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Lewis And Clark: The 10 Best Books

February 2024
3min read


For such an iconic American subject, the literature of the Lewis and Clark expedition is surprisingly sparse, probably because the journals themselves, until the Moulton edition made them widely available, were so difficult to find in a complete authoritative form. We do not have too many books about Lewis and Clark; we have too few. Here are the 10 best.

Gary E. Moulton, ed., The Definitive Journals of Lewis and Clark (Lincoln: University of Nebraska Press, 1983-2001).

If you want Lewis and Clark whole, this is the edition to buy. Moulton spent more than two decades pulling the pieces together and did a masterly job. If you don’t want the atlas volume or the herbarium or the index volume, which are available only in hardcover, volumes 2-8, which contain the journals of Lewis and Clark, can be had in paperback. So can volumes 9-11, which contain the journals of Patrick Gass, Joseph Whitehouse, John Ordway, and Charles Floyd.

Anthony Brandt, ed., The Journals of Lewis and Clark (Washington, D.C.: National Geographic, 2002).

For an abridgment I have to recommend my own, which corrects the sometimes impenetrable spelling and grammar of the original in an effort to make the journals accessible to a modern reader. It’s an appetizer, not the whole meal, but for those who have to eat and run, this is, I do humbly believe, the best choice.

Stephen E. Ambrose, Undaunted Courage (New York: Simon & Schuster, 1996).

Ambrose’s book deserves a lot of credit for the current enthusiasm for Lewis and Clark, and it’s the best account we have of their voyage of discovery. Which does not mean it’s the best account possible. Ambrose’s research is sometimes sketchy, and he’s quick to pass judgment. But he tells the story well, and the book is a good introduction to the study of Lewis and Clark.

James P. Ronda. Lewis and Clark Among the Indians (Lincoln: University of Nebraska Press, 1984).

This remains the best analysis we have of the encounters between Lewis and Clark and the various Indian tribes they met along their route. Those who think Lewis and Clark could do no wrong will not be pleased by the critical stance Ronda takes toward them for their naivete about the trading relationships among the tribes and the even worseinformed efforts the explorers made to bring peace among them. These were, after all, warrior societies. But the criticism is fully justified, and this is a solid, thoroughly researched book.

Paul Russell Outright, Lewis and Clark: Pioneering Naturalists (Urbana: University of Illinois Press, 1969).

Lewis and Clark discovered 300 species of plants and animals new to science, and this book lists them all and fills in the background to these discoveries for the first time. It’s still the bible of the subject and a fascinating account of the explorers as naturalists. Lewis was a particularly brilliant one.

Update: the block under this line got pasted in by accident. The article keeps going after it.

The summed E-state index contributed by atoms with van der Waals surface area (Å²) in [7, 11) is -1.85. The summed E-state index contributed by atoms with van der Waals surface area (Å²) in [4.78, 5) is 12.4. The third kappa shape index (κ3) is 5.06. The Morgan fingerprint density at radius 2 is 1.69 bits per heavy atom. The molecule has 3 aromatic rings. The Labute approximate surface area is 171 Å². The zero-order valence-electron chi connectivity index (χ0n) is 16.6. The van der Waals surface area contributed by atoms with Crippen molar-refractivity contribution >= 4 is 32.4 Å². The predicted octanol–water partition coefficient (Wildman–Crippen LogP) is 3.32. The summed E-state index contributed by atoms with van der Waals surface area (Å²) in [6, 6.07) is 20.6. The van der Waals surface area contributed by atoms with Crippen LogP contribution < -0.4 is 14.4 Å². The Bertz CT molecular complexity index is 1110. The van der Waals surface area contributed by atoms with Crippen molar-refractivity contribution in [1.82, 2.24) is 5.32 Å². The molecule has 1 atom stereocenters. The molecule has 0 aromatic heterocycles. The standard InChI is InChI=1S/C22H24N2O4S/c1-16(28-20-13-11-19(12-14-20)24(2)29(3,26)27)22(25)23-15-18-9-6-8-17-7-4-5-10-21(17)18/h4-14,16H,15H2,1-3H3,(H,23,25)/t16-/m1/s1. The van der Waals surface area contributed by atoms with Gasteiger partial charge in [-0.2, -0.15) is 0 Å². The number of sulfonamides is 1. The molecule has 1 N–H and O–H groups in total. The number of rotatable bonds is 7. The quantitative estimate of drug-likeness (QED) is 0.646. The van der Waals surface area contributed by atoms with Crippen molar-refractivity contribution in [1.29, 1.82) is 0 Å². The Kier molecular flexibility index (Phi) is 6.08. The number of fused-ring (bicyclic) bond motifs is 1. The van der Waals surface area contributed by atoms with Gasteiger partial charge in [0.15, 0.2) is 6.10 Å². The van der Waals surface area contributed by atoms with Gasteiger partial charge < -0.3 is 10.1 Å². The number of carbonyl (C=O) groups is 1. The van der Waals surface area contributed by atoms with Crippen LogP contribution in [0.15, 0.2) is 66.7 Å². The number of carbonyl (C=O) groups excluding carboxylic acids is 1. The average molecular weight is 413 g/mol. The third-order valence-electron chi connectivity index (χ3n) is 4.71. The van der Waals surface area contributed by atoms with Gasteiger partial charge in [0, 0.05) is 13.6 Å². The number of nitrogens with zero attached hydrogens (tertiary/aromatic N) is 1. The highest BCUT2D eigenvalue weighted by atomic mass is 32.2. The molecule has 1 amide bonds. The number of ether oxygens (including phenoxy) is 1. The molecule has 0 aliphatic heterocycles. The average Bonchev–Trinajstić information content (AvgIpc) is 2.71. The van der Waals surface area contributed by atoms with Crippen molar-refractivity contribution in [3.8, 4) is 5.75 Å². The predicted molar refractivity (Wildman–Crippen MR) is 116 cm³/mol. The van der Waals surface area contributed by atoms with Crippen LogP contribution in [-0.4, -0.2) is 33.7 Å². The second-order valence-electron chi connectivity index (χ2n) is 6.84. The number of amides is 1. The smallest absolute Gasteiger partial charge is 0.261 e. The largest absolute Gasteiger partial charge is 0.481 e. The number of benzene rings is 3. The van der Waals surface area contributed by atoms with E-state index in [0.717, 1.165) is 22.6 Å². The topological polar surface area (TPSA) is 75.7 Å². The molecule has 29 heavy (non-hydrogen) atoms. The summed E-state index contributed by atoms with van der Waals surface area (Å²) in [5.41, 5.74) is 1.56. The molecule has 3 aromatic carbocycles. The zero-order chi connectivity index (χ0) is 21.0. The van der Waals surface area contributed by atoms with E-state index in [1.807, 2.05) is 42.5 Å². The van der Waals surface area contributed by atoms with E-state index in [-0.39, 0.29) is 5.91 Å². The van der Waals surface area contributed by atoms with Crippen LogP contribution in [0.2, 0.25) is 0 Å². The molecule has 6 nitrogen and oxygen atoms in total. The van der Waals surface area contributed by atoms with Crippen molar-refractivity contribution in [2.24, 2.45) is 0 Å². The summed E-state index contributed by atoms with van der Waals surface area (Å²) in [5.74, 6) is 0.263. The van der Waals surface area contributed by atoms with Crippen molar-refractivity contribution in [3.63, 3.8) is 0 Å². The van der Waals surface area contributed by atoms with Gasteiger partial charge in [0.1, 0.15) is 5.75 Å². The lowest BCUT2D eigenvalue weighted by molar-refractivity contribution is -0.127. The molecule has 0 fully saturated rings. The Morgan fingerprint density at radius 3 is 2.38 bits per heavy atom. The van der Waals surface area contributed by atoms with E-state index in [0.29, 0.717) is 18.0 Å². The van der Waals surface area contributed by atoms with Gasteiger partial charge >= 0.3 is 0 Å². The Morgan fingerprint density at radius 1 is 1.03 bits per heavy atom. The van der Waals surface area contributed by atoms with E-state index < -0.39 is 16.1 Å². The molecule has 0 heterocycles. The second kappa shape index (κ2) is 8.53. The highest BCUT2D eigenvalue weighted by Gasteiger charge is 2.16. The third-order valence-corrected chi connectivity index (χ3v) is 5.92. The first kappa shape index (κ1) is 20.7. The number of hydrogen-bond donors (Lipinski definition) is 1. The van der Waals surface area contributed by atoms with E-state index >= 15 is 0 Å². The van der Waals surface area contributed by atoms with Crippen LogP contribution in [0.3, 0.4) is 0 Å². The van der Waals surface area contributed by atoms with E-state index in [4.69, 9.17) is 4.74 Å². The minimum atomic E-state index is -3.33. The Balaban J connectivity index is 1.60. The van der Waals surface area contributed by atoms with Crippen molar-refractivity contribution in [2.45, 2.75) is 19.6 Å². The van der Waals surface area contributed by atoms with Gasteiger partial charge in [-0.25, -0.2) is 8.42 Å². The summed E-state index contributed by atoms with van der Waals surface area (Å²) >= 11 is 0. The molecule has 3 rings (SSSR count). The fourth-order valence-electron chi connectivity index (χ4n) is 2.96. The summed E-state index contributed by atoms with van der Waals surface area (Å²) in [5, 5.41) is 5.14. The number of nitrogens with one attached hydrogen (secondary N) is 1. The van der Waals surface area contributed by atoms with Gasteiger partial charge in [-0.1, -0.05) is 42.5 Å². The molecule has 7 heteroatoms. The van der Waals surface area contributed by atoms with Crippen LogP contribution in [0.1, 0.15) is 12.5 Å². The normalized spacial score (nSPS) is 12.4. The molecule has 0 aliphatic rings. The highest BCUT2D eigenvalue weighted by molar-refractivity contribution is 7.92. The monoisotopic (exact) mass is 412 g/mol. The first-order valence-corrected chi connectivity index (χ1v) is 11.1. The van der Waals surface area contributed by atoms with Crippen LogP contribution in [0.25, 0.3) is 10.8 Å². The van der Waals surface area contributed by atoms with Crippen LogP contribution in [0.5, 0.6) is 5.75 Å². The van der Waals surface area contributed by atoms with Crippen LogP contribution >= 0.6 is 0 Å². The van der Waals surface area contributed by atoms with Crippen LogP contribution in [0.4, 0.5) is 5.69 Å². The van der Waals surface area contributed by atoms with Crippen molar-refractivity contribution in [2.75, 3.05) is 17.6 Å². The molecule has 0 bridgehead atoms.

Donald Jackson, Thomas Jefferson & the Stony Mountains: Exploring the West From Monticello (Urbana: University of Illinois Press, 1981).

The late Donald Jackson was the greatest of all Lewis and Clark scholars, and this, one of his best books, places the two men firmly in the context of Jefferson’s vision of Western expansion and the destiny of the United States. If Lewis and Clark were always assessing the new territories they were exploring as settlement sites, it was because Jefferson had ordered them to. Jefferson knew what he was about.

John Logan Allen, Passage Through the Garden: Levns and Clark and the Image of the American Northwest (Urbana; University of Illinois Press, 1975).

Allen’s book is basic to understanding what Lewis and Clark thought they were getting into before they left. It explains where geographical knowledge of the West stood in 1804, what the natural world west of the Mississippi was like and what it held. It is very helpful to understanding how Lewis and Clark reacted to what they found.

A. P. Nasatir, ed., Before Lewis and Clark: Documents Illustrating the History of the Missouri, 1785-1804 (St. Louis Historical Document Foundation, 1952, [paperback reprint, 2002]).

Lewis and Clark weren’t, of course, the first explorers into the Missouri River. It had been mapped all the way to North Dakota. This book prints all the documents describing these trips for the 20 years prior to the departure of Lewis and Clark from St. Louis. It’s history raw—and fascinating.

Donald Jackson, ed., Letters of the Lewis and Clark Expedition , With Related Documents, 1783-1854 (Urbana: University of Illinois Press, 1962).

Even more fascinating is Jackson’s comprehensive collection of all the known documentation surrounding the Lewis and Clark expedition. Here are letters from Jefferson to Lewis and back again, reports on Lewis’s suicide, Clark’s despair of ever seeing the journals in print. It’s full of surprises. It’s also very hard to find, but a new paperback edition is reportedly on the way.

Brian Hall, I Should Be Extremely Happy in Your Company (New York: Viking, 2003).

If you like your history cooked, Brian Hall’s new novel about the expedition is quite faithful to the facts and does its best to interpret the characters of Lewis and Clark in fictional terms. It’s not a great book, but it’s the best of the recent crop of Lewis and Clark novels. Hall is especially good with Clark, No one will ever get poor Meriwether Lewis right. —A.B.

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